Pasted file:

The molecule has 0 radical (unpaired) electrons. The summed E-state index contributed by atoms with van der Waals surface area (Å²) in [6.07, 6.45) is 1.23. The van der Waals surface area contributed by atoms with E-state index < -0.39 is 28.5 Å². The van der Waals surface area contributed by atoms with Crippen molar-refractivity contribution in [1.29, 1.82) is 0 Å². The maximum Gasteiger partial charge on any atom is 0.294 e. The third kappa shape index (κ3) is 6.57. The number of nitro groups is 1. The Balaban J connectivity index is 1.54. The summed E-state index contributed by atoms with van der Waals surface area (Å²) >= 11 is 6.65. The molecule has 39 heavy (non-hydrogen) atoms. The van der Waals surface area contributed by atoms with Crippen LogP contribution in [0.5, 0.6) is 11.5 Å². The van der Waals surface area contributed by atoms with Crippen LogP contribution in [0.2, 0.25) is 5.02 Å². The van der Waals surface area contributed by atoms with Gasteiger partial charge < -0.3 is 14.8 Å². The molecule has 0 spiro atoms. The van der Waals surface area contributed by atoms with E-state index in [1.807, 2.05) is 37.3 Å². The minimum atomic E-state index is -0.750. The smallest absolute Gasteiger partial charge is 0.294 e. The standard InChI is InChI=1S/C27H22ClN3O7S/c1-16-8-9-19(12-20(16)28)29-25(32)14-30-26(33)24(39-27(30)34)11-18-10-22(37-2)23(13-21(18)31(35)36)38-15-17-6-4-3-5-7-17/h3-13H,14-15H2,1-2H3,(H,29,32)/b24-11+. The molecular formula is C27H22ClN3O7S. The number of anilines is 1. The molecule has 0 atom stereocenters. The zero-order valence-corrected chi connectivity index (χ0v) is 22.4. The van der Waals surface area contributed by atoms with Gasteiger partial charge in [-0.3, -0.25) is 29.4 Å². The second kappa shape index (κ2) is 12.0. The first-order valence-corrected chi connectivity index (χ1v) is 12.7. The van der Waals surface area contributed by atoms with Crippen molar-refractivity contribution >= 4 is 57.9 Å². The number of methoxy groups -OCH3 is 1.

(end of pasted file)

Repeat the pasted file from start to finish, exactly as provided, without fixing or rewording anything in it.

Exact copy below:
The molecule has 0 radical (unpaired) electrons. The summed E-state index contributed by atoms with van der Waals surface area (Å²) in [6.07, 6.45) is 1.23. The van der Waals surface area contributed by atoms with E-state index < -0.39 is 28.5 Å². The van der Waals surface area contributed by atoms with Crippen molar-refractivity contribution in [1.29, 1.82) is 0 Å². The maximum Gasteiger partial charge on any atom is 0.294 e. The third kappa shape index (κ3) is 6.57. The number of nitro groups is 1. The Balaban J connectivity index is 1.54. The summed E-state index contributed by atoms with van der Waals surface area (Å²) >= 11 is 6.65. The molecule has 39 heavy (non-hydrogen) atoms. The van der Waals surface area contributed by atoms with Crippen LogP contribution in [0.5, 0.6) is 11.5 Å². The van der Waals surface area contributed by atoms with Crippen LogP contribution in [0.2, 0.25) is 5.02 Å². The van der Waals surface area contributed by atoms with Gasteiger partial charge < -0.3 is 14.8 Å². The molecule has 0 spiro atoms. The van der Waals surface area contributed by atoms with E-state index in [1.807, 2.05) is 37.3 Å². The minimum atomic E-state index is -0.750. The smallest absolute Gasteiger partial charge is 0.294 e. The standard InChI is InChI=1S/C27H22ClN3O7S/c1-16-8-9-19(12-20(16)28)29-25(32)14-30-26(33)24(39-27(30)34)11-18-10-22(37-2)23(13-21(18)31(35)36)38-15-17-6-4-3-5-7-17/h3-13H,14-15H2,1-2H3,(H,29,32)/b24-11+. The molecular formula is C27H22ClN3O7S. The number of anilines is 1. The molecule has 0 atom stereocenters. The zero-order valence-corrected chi connectivity index (χ0v) is 22.4. The van der Waals surface area contributed by atoms with Gasteiger partial charge in [-0.3, -0.25) is 29.4 Å². The second kappa shape index (κ2) is 12.0. The first-order valence-corrected chi connectivity index (χ1v) is 12.7. The van der Waals surface area contributed by atoms with Crippen molar-refractivity contribution >= 4 is 57.9 Å². The number of methoxy groups -OCH3 is 1.